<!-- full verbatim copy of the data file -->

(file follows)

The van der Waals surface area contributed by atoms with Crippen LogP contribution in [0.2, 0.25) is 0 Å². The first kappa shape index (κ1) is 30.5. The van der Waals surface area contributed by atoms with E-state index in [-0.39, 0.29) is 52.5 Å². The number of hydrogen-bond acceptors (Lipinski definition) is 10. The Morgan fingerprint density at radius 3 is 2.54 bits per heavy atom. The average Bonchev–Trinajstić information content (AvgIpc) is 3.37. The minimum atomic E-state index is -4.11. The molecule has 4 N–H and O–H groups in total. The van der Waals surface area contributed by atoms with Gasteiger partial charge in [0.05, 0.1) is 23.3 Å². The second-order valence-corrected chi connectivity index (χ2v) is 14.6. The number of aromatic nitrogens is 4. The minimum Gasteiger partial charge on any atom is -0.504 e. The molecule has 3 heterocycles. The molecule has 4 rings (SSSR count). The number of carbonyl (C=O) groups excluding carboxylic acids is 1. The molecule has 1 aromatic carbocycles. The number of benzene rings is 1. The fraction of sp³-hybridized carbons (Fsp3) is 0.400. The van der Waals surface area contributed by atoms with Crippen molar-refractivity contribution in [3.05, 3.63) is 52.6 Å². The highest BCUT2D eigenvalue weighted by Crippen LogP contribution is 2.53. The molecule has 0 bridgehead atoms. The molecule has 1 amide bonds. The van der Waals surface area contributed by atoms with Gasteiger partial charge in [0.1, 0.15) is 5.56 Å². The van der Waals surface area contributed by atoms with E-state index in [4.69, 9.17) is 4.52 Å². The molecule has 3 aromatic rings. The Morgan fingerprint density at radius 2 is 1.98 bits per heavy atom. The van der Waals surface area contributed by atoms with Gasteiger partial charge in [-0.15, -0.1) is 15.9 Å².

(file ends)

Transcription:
The van der Waals surface area contributed by atoms with Crippen LogP contribution in [0.2, 0.25) is 0 Å². The first kappa shape index (κ1) is 30.5. The van der Waals surface area contributed by atoms with E-state index in [-0.39, 0.29) is 52.5 Å². The number of hydrogen-bond acceptors (Lipinski definition) is 10. The Morgan fingerprint density at radius 3 is 2.54 bits per heavy atom. The average Bonchev–Trinajstić information content (AvgIpc) is 3.37. The minimum atomic E-state index is -4.11. The molecule has 4 N–H and O–H groups in total. The van der Waals surface area contributed by atoms with Gasteiger partial charge in [0.05, 0.1) is 23.3 Å². The second-order valence-corrected chi connectivity index (χ2v) is 14.6. The number of aromatic nitrogens is 4. The minimum Gasteiger partial charge on any atom is -0.504 e. The molecule has 3 heterocycles. The molecule has 4 rings (SSSR count). The number of carbonyl (C=O) groups excluding carboxylic acids is 1. The molecule has 1 aromatic carbocycles. The number of benzene rings is 1. The fraction of sp³-hybridized carbons (Fsp3) is 0.400. The van der Waals surface area contributed by atoms with Crippen molar-refractivity contribution in [3.05, 3.63) is 52.6 Å². The highest BCUT2D eigenvalue weighted by Crippen LogP contribution is 2.53. The molecule has 0 bridgehead atoms. The molecule has 1 amide bonds. The van der Waals surface area contributed by atoms with Gasteiger partial charge in [0.1, 0.15) is 5.56 Å². The van der Waals surface area contributed by atoms with E-state index in [4.69, 9.17) is 4.52 Å². The molecule has 3 aromatic rings. The Morgan fingerprint density at radius 2 is 1.98 bits per heavy atom. The van der Waals surface area contributed by atoms with Gasteiger partial charge in [-0.15, -0.1) is 15.9 Å².